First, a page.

United States District Court, E.D. Wisconsin
ORDER GRANTING DEFENDANT'S EXPEDITED,
NON-DISPOSITIVE RULE 7(h) MOTION FOR LEAVE TO FILE AN AMENDED
ANSWER AND AFFIRMATIVE DEFENSES (DKT. NO. 18) AND EXTENDING
PAMELA PEPPER, UNITED STATES DISTRICT JUDGE.
February 26, 2019, defendant National Credit Adjusters, LLC
filed a expedited, non-dispositive motion under Civil Local
Rule 7(h) for leave to file an amended answer and affirmative
defenses. Dkt. No. 18. The plaintiff opposed the motion,
arguing that the defendant's request demonstrated undue
delay and bad faith, and would cause the plaintiff undue
prejudice. Dkt. No. 19. The court will grant the motion to
30, 2018, the plaintiff filed a class action complaint
alleging violations of the Fair Debt Collection Practices
Act. Dkt. No. 1. The defendants answered, dkt. no. 5, and on
October 29, 2018, the parties submitted a joint discovery
plan under Federal Rule of Civil Procedure 26(f), dkt. no.
10. Two weeks later, the court approved the plan and issued a
scheduling order setting discovery deadlines. Dkt. No. 11.
The scheduling order included a January 18, 2019 deadline for
parties to amend pleadnigs without leave of the court.
Id. The plaintiff timely filed an amended complaint
on December 26, 2018. Dkt. No. 14. The defendant answered on
January 2, 2019. Dkt. No. 15. The class certification motion
is due by March 15, 2019 and discovery closes on August 2,
February 26, 2019, the defendant filed an expedited,
non-dispositive motion under Civil Local Rule 7(h). Dkt. No.
18. The motion asks leave to file an amended answer with
additional affirmative defenses. Id. Specifically,
the defendant indicates that “defense counsel became
aware of an arbitration agreement Plaintiff entered into with
the original creditor of his account” and wishes to add
this affirmative defense. Id. at 2.
plaintiff opposes the motion. Dkt. No. 19. First, the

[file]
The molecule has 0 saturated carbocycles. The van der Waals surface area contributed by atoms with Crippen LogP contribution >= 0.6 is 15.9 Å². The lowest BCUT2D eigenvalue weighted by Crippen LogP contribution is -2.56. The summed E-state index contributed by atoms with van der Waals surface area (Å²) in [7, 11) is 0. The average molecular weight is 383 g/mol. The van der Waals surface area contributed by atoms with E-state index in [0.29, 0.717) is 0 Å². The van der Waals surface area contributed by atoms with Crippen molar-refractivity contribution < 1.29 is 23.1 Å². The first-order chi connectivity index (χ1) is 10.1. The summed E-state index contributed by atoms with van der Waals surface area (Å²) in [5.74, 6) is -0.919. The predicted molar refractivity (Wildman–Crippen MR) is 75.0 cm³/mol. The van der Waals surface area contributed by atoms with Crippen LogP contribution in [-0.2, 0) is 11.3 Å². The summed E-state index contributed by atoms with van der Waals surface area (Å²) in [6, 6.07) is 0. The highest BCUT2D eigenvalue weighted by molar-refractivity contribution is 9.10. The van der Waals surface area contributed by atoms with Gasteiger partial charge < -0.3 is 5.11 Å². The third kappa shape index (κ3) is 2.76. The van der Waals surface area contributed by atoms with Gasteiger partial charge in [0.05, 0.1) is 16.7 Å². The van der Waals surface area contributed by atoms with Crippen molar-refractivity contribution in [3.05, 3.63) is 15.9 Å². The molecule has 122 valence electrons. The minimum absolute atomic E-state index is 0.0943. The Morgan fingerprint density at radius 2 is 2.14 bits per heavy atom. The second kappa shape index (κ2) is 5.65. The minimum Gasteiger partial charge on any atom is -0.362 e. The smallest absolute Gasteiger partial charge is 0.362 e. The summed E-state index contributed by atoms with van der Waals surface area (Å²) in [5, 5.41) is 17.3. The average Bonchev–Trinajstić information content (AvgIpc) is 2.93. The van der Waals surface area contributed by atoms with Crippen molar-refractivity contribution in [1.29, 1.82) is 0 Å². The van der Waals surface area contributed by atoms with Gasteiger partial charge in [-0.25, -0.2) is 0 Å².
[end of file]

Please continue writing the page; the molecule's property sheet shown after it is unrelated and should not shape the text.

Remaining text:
plaintiff argues undue delay, stating that the parties had
discussed the defendant's affirmative defenses at a
meet-and-confer, but that the issue of the arbitration clause
had not come up. Id. at 2. The plaintiff states that
if the court allows the defendant to amend the answer,
“the Court will need to simultaneously extend all case
deadlines by 60 days to allow Plaintiff additional time,
” and that this will unduly delay the case.
Id. at 3. Second, the plaintiff argues that the
defendant has requested the amendment in bad faith.
Id. He argues that the defendant has not explained
how it “recently discovered” an alleged
arbitration clause. Id. Finally, the plaintiff
argues that he will be unduly prejudiced if the court grants
leave to amended because he is ready to file his class
certification motion. Id.
Civ. P. 15 governs amendments of pleadings. Once a party has
used its one-time, “matter-of-course” amendment,
further attempts to amend are governed by Rule 15(a)(2),
which provides that “[i]n all other cases, a party may
amend its pleading only with the opposing party's written
consent or the court's leave. The court should freely
give leave when justice so requires.” Fed.R.Civ.P.
15(a). The standard is a liberal one. Runnion ex rel.
Runnion v. Girl Scouts of Greater Chi. & Nw. Ind.,
786 F.3d 510, 520 (7th Cir. 2015). A court may deny leave to
amend in cases of undue delay, bad faith, and/or undue
prejudice to the opposing party. Crest Hill Land Dev.,
LLC v. City of Joliet, 396 F.3d 801, 804 (7th Cir.
plaintiff's proffered opposition to the defendant's
proposed amendment does not overcome the liberal standard for
amending pleadings. The defendant seeks to amend its answer
only a month and a half after the parties' agreed
deadline for amending pleadings without leave of court. True,
the case would have moved more quickly had the defendant
added this affirmative defense before the parties'
meet-and-confer on discovery issues. But the court takes the
defense at its word that it only recently discovered the
existence of an arbitration clause with a previous creditor.
The court cannot consider a forty-five-day delay
“undue” or in bad faith. The
“prejudice” the plaintiff alleges is that he will
have to wait to file his already-prepared class certification
motion, and that all other deadlines will be extended. Given
that the plaintiff says he has his certification motion
prepared, the court does not see how waiting forty-five to
sixty days to file it constitutes “prejudice” in
a civil case in district court.
court finds no undue delay, bad faith or prejudice, and will
grant the defendant's motion.
court GRANTS the defendant's Rule 7(h)
motion for leave to file its amended answer. Dkt. No. 18.
court ORDERS the clerk's office to file
the document at 18-1 as a separate docket entry.
court EXTENDS the deadlines of the November
16, 2018 ...